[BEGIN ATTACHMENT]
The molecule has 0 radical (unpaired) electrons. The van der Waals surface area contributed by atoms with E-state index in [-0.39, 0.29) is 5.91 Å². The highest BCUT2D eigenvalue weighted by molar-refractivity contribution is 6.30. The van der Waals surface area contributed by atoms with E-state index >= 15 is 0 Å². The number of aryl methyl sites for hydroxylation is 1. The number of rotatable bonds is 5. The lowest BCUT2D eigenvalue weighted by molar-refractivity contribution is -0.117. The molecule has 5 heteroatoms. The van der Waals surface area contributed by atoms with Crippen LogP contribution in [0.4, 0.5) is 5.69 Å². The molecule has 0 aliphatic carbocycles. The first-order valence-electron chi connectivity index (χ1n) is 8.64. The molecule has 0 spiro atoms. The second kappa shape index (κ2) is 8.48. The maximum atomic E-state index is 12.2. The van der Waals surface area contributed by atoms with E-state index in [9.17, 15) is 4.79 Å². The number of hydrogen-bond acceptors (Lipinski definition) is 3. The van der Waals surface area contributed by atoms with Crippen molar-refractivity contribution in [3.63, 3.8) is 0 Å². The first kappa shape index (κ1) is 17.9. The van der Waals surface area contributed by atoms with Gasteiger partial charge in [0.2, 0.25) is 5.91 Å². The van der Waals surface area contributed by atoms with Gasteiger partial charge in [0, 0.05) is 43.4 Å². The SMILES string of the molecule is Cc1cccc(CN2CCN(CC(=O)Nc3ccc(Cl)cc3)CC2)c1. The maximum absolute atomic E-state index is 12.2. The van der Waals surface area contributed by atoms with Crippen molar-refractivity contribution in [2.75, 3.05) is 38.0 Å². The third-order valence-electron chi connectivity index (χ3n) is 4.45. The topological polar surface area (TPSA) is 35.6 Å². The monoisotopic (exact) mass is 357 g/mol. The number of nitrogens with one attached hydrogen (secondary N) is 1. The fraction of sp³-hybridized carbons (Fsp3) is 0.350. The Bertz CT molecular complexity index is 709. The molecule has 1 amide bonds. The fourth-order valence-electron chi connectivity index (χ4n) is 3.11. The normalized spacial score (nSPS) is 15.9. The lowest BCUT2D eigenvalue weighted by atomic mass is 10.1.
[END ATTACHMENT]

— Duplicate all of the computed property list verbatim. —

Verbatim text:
The molecule has 0 radical (unpaired) electrons. The van der Waals surface area contributed by atoms with E-state index in [-0.39, 0.29) is 5.91 Å². The highest BCUT2D eigenvalue weighted by molar-refractivity contribution is 6.30. The van der Waals surface area contributed by atoms with E-state index >= 15 is 0 Å². The number of aryl methyl sites for hydroxylation is 1. The number of rotatable bonds is 5. The lowest BCUT2D eigenvalue weighted by molar-refractivity contribution is -0.117. The molecule has 5 heteroatoms. The van der Waals surface area contributed by atoms with Crippen LogP contribution in [0.4, 0.5) is 5.69 Å². The molecule has 0 aliphatic carbocycles. The first-order valence-electron chi connectivity index (χ1n) is 8.64. The molecule has 0 spiro atoms. The second kappa shape index (κ2) is 8.48. The maximum atomic E-state index is 12.2. The van der Waals surface area contributed by atoms with E-state index in [9.17, 15) is 4.79 Å². The number of hydrogen-bond acceptors (Lipinski definition) is 3. The van der Waals surface area contributed by atoms with Crippen molar-refractivity contribution in [3.63, 3.8) is 0 Å². The first kappa shape index (κ1) is 17.9. The van der Waals surface area contributed by atoms with Gasteiger partial charge in [0.2, 0.25) is 5.91 Å². The van der Waals surface area contributed by atoms with Gasteiger partial charge in [0, 0.05) is 43.4 Å². The SMILES string of the molecule is Cc1cccc(CN2CCN(CC(=O)Nc3ccc(Cl)cc3)CC2)c1. The maximum absolute atomic E-state index is 12.2. The van der Waals surface area contributed by atoms with Crippen molar-refractivity contribution in [2.75, 3.05) is 38.0 Å². The third-order valence-electron chi connectivity index (χ3n) is 4.45. The topological polar surface area (TPSA) is 35.6 Å². The monoisotopic (exact) mass is 357 g/mol. The number of nitrogens with one attached hydrogen (secondary N) is 1. The fraction of sp³-hybridized carbons (Fsp3) is 0.350. The Bertz CT molecular complexity index is 709. The molecule has 1 amide bonds. The fourth-order valence-electron chi connectivity index (χ4n) is 3.11. The normalized spacial score (nSPS) is 15.9. The lowest BCUT2D eigenvalue weighted by atomic mass is 10.1.